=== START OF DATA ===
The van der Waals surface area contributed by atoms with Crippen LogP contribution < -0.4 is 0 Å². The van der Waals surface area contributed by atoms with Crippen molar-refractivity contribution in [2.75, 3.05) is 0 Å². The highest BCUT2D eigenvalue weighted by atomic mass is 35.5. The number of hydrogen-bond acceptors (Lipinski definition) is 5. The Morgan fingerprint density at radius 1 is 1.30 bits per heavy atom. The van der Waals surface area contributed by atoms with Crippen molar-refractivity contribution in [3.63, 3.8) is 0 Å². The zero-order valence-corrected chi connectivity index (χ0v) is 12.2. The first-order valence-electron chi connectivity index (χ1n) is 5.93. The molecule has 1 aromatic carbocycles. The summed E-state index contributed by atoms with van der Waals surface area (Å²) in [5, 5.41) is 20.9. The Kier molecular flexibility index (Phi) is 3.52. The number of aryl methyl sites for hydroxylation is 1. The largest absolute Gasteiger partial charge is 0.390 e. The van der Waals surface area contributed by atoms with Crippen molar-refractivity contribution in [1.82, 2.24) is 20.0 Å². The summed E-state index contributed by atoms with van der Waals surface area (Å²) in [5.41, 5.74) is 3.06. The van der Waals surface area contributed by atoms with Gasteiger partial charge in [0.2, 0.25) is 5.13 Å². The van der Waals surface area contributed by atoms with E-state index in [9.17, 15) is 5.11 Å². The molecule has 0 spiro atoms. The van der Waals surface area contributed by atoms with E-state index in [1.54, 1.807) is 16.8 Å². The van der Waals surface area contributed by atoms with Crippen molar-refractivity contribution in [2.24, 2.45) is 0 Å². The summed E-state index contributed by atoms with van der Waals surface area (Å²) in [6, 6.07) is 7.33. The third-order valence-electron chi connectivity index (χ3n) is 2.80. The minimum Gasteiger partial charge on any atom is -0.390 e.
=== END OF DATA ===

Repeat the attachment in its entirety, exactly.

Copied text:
The van der Waals surface area contributed by atoms with Crippen LogP contribution < -0.4 is 0 Å². The van der Waals surface area contributed by atoms with Crippen molar-refractivity contribution in [2.75, 3.05) is 0 Å². The highest BCUT2D eigenvalue weighted by atomic mass is 35.5. The number of hydrogen-bond acceptors (Lipinski definition) is 5. The Morgan fingerprint density at radius 1 is 1.30 bits per heavy atom. The van der Waals surface area contributed by atoms with Crippen molar-refractivity contribution in [3.63, 3.8) is 0 Å². The zero-order valence-corrected chi connectivity index (χ0v) is 12.2. The first-order valence-electron chi connectivity index (χ1n) is 5.93. The molecule has 1 aromatic carbocycles. The summed E-state index contributed by atoms with van der Waals surface area (Å²) in [5, 5.41) is 20.9. The Kier molecular flexibility index (Phi) is 3.52. The number of aryl methyl sites for hydroxylation is 1. The largest absolute Gasteiger partial charge is 0.390 e. The van der Waals surface area contributed by atoms with Crippen molar-refractivity contribution in [1.82, 2.24) is 20.0 Å². The summed E-state index contributed by atoms with van der Waals surface area (Å²) in [5.41, 5.74) is 3.06. The van der Waals surface area contributed by atoms with Gasteiger partial charge in [0.2, 0.25) is 5.13 Å². The van der Waals surface area contributed by atoms with E-state index in [9.17, 15) is 5.11 Å². The molecule has 0 spiro atoms. The van der Waals surface area contributed by atoms with E-state index in [1.54, 1.807) is 16.8 Å². The van der Waals surface area contributed by atoms with Crippen molar-refractivity contribution in [2.24, 2.45) is 0 Å². The summed E-state index contributed by atoms with van der Waals surface area (Å²) in [6, 6.07) is 7.33. The third-order valence-electron chi connectivity index (χ3n) is 2.80. The minimum Gasteiger partial charge on any atom is -0.390 e.